3              Dr C. Hofstede de Groot, Die Urkunden über Rembrandt, The Hague, 1906, p. 199, No. 179 ‘op de Agterste Richel’. 

4              W. Scheller, Rembrandt en de encyclopedische Verzameling, in Oud Holland, 1969 2–3, p. 81 seq.

5              J. Q. van Regteren-Altena, Rembrandt’s Persönlichkeit in Neue Beiträge zur Rembrandt Forschung, Berlin, 1973, p. 178, figs 140–142. 

6              Parthey, Wenzel Hollar, Beschreibendes Verzeichnis seiner Kupferstiche, Berlin, 1853–58, Nos 2187–2224. See also White, loc. cit., p. 169, Note 32. Rembrandt owned etchings by Hollar; see Irkunden, loc. cit., p. 202, No. 235. K. S. Boon, in Rembrandt, Etsen, Catalogue Tentoonstelllng. Rijksmuseum, Amsterdam 1956 No. 67, already noted the relationship to Hollar’s shell.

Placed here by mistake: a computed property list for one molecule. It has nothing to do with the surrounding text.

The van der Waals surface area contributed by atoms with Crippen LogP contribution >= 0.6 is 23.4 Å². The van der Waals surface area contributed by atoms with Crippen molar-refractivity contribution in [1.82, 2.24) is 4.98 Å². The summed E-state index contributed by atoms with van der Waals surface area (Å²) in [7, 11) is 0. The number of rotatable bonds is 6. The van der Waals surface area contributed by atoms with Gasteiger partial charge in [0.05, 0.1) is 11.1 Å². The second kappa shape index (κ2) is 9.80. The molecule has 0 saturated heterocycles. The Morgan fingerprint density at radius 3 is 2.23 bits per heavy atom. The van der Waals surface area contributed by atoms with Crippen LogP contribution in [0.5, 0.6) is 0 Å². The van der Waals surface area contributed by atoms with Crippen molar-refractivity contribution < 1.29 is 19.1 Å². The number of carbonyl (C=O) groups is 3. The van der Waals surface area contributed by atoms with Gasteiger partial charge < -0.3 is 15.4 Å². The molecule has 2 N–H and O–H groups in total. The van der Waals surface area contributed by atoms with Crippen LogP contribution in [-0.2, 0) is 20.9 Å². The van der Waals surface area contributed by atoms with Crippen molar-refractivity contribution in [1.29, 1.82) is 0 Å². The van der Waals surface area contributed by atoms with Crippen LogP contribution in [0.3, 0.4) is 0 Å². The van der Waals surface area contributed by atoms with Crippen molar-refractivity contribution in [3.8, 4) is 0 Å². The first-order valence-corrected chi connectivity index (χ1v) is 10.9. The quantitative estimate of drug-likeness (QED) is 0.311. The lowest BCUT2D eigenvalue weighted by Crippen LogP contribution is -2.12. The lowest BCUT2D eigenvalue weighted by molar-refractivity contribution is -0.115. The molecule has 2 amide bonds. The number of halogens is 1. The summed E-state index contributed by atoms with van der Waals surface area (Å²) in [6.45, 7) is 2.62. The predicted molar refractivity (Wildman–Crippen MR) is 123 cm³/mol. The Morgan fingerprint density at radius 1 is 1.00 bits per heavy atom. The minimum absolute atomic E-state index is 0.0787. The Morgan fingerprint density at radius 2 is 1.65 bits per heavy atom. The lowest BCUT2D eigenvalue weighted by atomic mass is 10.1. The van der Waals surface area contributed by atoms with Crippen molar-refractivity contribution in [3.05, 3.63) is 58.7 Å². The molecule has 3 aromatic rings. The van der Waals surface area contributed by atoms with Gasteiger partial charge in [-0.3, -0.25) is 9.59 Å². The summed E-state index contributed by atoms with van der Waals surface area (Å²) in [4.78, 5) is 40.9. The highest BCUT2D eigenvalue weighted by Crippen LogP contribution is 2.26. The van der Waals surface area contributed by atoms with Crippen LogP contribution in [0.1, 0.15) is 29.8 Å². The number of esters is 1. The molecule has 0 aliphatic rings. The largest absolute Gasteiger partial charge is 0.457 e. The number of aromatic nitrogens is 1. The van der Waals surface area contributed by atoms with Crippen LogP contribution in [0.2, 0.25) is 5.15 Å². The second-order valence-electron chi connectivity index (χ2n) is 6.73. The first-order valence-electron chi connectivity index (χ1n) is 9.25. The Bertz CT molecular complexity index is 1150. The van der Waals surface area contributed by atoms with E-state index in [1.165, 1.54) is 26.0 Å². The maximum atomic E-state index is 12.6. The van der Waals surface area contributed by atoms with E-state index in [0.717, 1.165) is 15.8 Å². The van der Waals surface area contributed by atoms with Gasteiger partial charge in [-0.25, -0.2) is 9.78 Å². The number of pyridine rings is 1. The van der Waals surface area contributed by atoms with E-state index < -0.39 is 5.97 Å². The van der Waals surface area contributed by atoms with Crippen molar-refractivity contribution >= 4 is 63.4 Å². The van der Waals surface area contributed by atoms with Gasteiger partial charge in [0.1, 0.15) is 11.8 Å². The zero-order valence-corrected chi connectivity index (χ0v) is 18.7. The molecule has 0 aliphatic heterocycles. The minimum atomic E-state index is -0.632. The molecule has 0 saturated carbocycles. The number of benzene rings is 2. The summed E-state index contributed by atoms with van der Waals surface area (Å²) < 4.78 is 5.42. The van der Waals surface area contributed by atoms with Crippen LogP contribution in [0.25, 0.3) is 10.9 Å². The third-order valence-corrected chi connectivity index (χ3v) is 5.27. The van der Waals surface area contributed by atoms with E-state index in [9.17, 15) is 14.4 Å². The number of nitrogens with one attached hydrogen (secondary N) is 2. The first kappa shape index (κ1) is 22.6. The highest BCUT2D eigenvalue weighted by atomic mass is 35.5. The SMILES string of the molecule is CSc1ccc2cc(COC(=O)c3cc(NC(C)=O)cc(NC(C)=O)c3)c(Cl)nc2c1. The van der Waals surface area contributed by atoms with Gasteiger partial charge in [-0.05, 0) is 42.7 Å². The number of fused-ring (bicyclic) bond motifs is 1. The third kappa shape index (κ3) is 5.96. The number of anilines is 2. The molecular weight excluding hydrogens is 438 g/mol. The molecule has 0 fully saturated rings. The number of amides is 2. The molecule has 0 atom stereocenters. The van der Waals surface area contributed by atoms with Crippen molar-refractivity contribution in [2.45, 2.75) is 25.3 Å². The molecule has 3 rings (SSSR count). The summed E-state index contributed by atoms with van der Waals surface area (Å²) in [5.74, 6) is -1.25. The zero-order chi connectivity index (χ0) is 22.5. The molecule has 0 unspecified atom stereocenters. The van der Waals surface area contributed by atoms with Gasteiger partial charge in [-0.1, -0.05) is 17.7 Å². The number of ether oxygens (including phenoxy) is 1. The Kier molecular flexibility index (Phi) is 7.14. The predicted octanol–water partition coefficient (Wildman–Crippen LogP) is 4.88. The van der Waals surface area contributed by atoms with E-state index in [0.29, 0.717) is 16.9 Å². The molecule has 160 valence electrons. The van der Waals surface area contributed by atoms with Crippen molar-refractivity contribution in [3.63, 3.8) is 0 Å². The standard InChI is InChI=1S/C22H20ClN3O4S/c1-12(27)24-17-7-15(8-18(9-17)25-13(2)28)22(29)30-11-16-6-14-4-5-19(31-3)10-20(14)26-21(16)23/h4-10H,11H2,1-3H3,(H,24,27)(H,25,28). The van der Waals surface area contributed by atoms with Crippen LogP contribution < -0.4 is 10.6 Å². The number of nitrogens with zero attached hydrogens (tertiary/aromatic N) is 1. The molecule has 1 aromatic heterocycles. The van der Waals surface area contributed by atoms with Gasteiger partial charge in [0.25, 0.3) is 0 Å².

7              Alois Riegl, Das Holländische Gruppenportrait, Vienna 1931. 

8              White, loc. cit., No. 230 (drawing of c.1633 and 231, etching c.1640). 

9              Ingvar Bergström, Dutch Still Life Painting, London 1967, pp. 64–5. The flowerpiece by Ambrosius Bosschaert in the Perman collection, (col, frontispiece) has a rounded polymita picta from Cuba, W. Indies, side by side with a conus marmoreus from the East Indies. 

10           Scheller, loc. cit., p. 120. 

11           Mirimont, Une Nature morte de Balthasar van Ast, in La Révue du Louvre, 1964, No. 4, p. 239. See also Bergström, loc. cit., figs 145, 146 showing Vanitas Still Lifes by Herman and Pieter Steenwijk, uniting a shell and a skull. 

12           For the term ‘schilderachtig’ in relation to Rembrandt see J. A. Emmens, Rembrandt en de Regels van de Kunst, Utrecht, 1968, pp. 124–129.